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Return from wedding service – Engraved by S Reynolds

It was a rainy day 176 years ago when young Queen Victoria entered the coach at Buckingham Palace sometime after noon and slowly drove to St. James’s in order to get married to her German cousin Prince Albert of Saxe-Coburg and Gotha. It was the first marriage of a reigning British Queen in 300 years – “Bloody Mary” had been her predecessor. Huge crowds, gathering since early dawn, thronged the streets from Buckingham Palace to the entrance of St. James Park, rainfall notwithstanding. “I never saw such crowds as there were in the Park, & they cheered most enthusiastically,” she later wrote in her scrapbook. For further details about her wedding, consult, for example, the Victoriana Magazine or Richard Cavendish’s article.

For the ceremony, Victoria had chosen as headdress a wreath of orange blossoms draped with lace – not the crown – and her dress was of white silk satin ornamented with Honiton lace. The colour of her dress was an unusual choice for her time as white was not the wedding fashion. She set an example that would soon become the norm. Read more about Victoria’s dress here. Hilary Alexander provides further details on royal gowns.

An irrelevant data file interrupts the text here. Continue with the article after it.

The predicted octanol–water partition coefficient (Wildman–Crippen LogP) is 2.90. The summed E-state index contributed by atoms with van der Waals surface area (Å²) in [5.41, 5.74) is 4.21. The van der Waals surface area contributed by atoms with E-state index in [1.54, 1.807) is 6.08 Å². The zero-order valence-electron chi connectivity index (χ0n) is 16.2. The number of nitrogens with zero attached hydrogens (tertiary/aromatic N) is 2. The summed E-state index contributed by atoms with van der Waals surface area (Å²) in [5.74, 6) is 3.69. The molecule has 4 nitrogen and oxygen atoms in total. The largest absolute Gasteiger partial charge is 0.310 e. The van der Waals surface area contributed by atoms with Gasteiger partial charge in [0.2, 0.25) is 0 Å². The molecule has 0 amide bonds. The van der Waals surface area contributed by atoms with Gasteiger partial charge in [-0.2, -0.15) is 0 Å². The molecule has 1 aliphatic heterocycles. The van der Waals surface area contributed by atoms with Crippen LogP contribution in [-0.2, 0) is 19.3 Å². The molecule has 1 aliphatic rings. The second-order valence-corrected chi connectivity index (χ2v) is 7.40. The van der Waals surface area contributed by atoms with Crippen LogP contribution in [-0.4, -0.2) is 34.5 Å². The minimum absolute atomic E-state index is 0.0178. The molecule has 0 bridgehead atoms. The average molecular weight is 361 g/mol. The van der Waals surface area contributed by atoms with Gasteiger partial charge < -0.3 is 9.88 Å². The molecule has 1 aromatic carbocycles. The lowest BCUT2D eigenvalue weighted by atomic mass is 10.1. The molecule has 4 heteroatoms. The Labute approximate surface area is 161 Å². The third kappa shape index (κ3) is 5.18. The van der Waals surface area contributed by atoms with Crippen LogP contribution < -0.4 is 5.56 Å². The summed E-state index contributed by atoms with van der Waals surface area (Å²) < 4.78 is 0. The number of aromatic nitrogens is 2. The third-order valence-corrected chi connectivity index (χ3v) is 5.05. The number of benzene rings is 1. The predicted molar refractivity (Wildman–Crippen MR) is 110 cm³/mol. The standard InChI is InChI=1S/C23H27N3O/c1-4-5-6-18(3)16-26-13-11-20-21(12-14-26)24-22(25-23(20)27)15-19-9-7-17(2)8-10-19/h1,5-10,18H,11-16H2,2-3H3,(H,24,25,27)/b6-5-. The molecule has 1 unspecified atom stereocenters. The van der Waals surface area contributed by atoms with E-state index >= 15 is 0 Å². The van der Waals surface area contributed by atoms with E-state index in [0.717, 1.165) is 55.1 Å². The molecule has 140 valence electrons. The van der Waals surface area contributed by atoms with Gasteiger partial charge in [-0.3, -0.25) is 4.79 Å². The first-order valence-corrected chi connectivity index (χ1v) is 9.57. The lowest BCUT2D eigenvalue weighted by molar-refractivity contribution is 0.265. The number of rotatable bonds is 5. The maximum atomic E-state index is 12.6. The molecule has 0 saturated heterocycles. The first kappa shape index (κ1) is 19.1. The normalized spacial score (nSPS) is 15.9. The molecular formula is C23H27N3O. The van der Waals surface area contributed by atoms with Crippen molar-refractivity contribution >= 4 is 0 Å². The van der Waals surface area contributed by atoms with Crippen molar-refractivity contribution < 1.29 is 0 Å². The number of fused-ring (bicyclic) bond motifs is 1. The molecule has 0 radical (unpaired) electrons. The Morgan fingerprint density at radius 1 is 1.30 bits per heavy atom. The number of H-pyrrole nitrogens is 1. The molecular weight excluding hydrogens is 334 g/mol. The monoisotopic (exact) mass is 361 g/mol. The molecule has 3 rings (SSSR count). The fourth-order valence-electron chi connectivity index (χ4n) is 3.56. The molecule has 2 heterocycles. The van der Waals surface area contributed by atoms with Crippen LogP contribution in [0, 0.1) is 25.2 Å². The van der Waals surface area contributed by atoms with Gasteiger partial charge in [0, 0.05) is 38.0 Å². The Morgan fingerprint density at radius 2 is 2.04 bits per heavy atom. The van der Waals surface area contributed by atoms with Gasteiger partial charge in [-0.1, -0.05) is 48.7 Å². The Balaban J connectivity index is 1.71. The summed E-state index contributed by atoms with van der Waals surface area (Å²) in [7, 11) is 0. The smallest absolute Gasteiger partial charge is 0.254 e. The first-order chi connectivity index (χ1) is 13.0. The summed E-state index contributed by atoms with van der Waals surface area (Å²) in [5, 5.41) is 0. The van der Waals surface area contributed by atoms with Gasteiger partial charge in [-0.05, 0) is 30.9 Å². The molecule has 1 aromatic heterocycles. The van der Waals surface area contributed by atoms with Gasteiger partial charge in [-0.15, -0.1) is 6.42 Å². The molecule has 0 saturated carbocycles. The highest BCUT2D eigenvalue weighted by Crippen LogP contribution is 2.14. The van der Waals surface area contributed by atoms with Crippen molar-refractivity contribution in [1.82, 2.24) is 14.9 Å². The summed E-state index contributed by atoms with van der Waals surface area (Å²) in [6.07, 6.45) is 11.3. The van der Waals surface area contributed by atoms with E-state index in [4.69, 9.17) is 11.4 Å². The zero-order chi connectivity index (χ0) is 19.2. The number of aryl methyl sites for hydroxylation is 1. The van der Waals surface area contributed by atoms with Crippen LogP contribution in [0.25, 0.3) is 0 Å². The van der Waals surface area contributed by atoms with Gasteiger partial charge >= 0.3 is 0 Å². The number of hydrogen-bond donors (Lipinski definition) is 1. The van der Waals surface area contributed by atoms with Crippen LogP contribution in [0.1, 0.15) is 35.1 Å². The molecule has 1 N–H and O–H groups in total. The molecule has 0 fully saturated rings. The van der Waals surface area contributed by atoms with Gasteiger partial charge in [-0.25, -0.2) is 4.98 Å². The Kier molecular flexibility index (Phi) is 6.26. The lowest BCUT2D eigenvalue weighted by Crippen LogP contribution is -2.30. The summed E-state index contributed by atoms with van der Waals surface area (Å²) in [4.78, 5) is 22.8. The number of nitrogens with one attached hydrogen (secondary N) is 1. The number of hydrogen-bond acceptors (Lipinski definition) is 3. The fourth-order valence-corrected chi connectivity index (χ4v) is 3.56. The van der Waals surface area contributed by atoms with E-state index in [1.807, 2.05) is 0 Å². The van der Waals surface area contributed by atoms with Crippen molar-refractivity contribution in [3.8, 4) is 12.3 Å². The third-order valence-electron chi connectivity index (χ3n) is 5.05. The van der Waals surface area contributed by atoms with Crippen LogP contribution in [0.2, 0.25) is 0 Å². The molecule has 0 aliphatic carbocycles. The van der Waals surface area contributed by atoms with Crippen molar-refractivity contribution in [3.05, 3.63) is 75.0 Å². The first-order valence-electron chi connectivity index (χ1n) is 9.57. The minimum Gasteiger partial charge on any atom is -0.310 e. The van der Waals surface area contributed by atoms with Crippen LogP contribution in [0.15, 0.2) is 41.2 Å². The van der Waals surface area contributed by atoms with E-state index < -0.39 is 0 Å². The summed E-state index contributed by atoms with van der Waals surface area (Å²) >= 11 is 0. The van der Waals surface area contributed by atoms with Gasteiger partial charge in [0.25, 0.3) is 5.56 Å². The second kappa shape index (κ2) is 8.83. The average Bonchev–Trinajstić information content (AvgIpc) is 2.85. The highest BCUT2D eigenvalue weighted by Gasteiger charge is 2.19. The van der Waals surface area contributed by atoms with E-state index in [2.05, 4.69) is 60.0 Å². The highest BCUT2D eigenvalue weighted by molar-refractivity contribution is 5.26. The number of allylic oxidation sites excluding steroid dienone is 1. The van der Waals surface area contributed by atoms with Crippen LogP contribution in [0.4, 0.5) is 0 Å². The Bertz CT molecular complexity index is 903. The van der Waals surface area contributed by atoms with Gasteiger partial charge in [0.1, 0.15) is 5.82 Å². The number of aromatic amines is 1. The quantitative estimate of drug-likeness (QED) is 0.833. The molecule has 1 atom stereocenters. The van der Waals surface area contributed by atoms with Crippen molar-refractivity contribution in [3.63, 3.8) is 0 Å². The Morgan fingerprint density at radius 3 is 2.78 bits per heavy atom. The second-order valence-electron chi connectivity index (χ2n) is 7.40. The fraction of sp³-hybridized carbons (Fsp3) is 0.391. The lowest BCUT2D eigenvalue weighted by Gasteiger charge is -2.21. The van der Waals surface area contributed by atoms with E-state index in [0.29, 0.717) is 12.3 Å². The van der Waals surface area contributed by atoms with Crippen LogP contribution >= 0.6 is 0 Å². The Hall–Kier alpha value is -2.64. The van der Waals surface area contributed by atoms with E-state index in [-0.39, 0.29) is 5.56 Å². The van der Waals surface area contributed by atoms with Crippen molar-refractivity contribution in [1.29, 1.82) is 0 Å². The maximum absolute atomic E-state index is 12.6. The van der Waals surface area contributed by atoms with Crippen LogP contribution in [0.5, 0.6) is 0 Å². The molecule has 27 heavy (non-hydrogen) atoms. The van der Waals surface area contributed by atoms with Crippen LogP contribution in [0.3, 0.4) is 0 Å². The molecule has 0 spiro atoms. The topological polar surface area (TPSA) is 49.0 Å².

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Anniversary present for Prince Albert, 10.02.1847 (painter F.X. Winterhalter)

After a 15-minute ceremony at the Chapel Royal, the married couple returned to Buckingham Palace for a wedding breakfast before they left for Windsor Castle, where they spent a three-day honeymoon.

Political considerations had certainly played a role in furthering this union, yet Victoria and Albert had married for love, as these pages testify. Victoria bore Albert nine children – although she disliked pregnancy and birth – and was devastated when Albert died of typhoid fever in 1861.

You may enjoy doing this puzzle of Sir George Hayter’s painting: “The Marriage of Queen Victoria, 10 February 1840” (excerpt), full view at the Royal Collection Trust.

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